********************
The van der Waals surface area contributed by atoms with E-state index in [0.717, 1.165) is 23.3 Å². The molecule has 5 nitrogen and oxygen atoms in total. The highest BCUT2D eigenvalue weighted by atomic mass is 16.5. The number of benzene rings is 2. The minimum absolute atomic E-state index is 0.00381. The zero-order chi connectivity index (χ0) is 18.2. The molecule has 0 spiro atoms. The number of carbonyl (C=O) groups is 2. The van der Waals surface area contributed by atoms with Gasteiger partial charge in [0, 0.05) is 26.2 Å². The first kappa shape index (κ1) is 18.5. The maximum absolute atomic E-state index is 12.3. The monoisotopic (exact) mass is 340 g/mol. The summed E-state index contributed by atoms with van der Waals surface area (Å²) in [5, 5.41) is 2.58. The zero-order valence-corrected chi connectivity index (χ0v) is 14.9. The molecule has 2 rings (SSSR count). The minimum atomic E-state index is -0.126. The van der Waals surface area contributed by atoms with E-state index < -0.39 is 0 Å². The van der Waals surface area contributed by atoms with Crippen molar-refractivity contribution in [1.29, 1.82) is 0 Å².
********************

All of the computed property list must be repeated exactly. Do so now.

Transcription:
The van der Waals surface area contributed by atoms with E-state index in [0.717, 1.165) is 23.3 Å². The molecule has 5 nitrogen and oxygen atoms in total. The highest BCUT2D eigenvalue weighted by atomic mass is 16.5. The number of benzene rings is 2. The minimum absolute atomic E-state index is 0.00381. The zero-order chi connectivity index (χ0) is 18.2. The molecule has 0 spiro atoms. The number of carbonyl (C=O) groups is 2. The van der Waals surface area contributed by atoms with Gasteiger partial charge in [0, 0.05) is 26.2 Å². The first kappa shape index (κ1) is 18.5. The maximum absolute atomic E-state index is 12.3. The monoisotopic (exact) mass is 340 g/mol. The summed E-state index contributed by atoms with van der Waals surface area (Å²) in [5, 5.41) is 2.58. The zero-order valence-corrected chi connectivity index (χ0v) is 14.9. The molecule has 2 rings (SSSR count). The minimum atomic E-state index is -0.126. The van der Waals surface area contributed by atoms with E-state index < -0.39 is 0 Å². The van der Waals surface area contributed by atoms with Crippen molar-refractivity contribution in [1.29, 1.82) is 0 Å².